Week of Jan. 1
Story tip: Sensors – Vehicle fingerprinting
Algorithms designed to parse data gathered by roadside sensors could make it easier to identify vehicles sought in AMBER Alerts and to assist researchers studying traffic patterns. Oak Ridge National Laboratory scientists built a sensor platform to collect detailed images of cars, as well as electrical pulses and audio signals from engines, to uniquely identify vehicles.
Week of Jan. 1
Story tip: Plug-in learning
For smarter data management and analysis, researchers have developed a low-power neuromorphic device based on spiking neural networks that can quickly and more efficiently analyze and classify data. The versatile platform, which will be compatible with instruments that collect data during scientific experiments, becomes “smarter” as it classifies large amounts of information into smaller, more manageable datasets. “The device is designed to get better at the task it was trained to do,” said Catherine Schuman with Oak Ridge National Laboratory who developed the device’s training algorithms.
Week of Jan. 1
Story tip: Fossil energy – Neutrons run deep
To improve models for drilling, hydraulic fracturing and underground storage of carbon dioxide, Oak Ridge National Laboratory scientists used neutrons to understand how water interacts with fractures in rock.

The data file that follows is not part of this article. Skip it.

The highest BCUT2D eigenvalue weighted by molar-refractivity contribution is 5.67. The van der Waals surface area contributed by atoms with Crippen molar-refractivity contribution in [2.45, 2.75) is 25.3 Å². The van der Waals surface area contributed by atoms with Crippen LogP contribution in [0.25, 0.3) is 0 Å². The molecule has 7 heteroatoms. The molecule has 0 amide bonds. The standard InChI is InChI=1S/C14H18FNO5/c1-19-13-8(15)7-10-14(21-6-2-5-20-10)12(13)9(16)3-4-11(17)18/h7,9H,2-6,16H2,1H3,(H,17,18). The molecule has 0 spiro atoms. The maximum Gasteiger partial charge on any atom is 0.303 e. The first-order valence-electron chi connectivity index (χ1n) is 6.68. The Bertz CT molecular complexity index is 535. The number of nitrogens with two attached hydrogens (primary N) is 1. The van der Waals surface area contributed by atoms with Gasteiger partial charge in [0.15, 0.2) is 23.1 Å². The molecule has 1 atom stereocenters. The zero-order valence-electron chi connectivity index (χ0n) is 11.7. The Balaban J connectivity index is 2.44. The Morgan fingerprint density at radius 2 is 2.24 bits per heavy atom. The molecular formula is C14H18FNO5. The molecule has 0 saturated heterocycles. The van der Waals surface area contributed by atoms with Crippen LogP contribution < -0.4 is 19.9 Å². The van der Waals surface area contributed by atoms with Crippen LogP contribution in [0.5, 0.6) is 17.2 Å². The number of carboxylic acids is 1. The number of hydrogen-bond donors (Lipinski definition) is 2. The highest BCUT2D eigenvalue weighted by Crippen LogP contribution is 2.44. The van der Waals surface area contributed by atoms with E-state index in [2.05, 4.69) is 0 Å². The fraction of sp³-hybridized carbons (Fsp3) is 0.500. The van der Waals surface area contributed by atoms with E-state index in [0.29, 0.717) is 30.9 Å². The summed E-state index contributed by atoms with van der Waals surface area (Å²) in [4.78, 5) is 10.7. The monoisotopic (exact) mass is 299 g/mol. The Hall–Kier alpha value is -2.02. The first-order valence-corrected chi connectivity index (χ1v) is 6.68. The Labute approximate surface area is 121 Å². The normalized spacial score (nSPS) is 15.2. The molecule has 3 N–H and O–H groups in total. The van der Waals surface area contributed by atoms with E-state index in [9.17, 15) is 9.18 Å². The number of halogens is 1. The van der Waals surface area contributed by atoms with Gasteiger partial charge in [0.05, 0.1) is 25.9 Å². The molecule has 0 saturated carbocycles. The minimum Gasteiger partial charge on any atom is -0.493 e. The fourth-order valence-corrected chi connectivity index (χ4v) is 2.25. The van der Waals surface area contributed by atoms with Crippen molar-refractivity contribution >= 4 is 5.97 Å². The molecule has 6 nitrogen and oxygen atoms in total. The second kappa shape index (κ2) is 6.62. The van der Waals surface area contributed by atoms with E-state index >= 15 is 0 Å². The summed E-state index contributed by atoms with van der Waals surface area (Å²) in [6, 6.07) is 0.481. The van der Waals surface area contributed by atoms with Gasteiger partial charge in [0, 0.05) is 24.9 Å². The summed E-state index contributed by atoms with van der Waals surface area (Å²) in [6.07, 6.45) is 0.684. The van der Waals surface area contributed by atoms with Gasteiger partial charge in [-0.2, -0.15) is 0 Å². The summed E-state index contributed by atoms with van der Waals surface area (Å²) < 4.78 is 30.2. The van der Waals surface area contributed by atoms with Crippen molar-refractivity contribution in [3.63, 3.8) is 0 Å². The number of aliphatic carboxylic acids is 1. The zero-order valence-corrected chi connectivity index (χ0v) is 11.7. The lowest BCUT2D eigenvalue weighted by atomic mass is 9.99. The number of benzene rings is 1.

Week of Jan. 1
Feature: A global perspective on plant health
ORNL researcher Lianhong Gu’s contributions to a recent project studying plant photosynthesis via solar-induced fluorescence measurements from the NASA OCO-2 satellite.
Profile: Stacy Davis: Changing the world through data
Researcher profile on ORNL’s Stacy Davis, a researcher at the National Transportation Research Center, conducting transportation data analysis. The profile covers her research area and professional and academic background. The story is part of ORNL’s researcher profile series.
Scientists at Oak Ridge National Laboratory have identified genes responsible for water-use efficient photosynthesis in drought-resistant plants, which could play a significant role in bioengineering water-intensive food and energy crops to survive in semi-arid environments.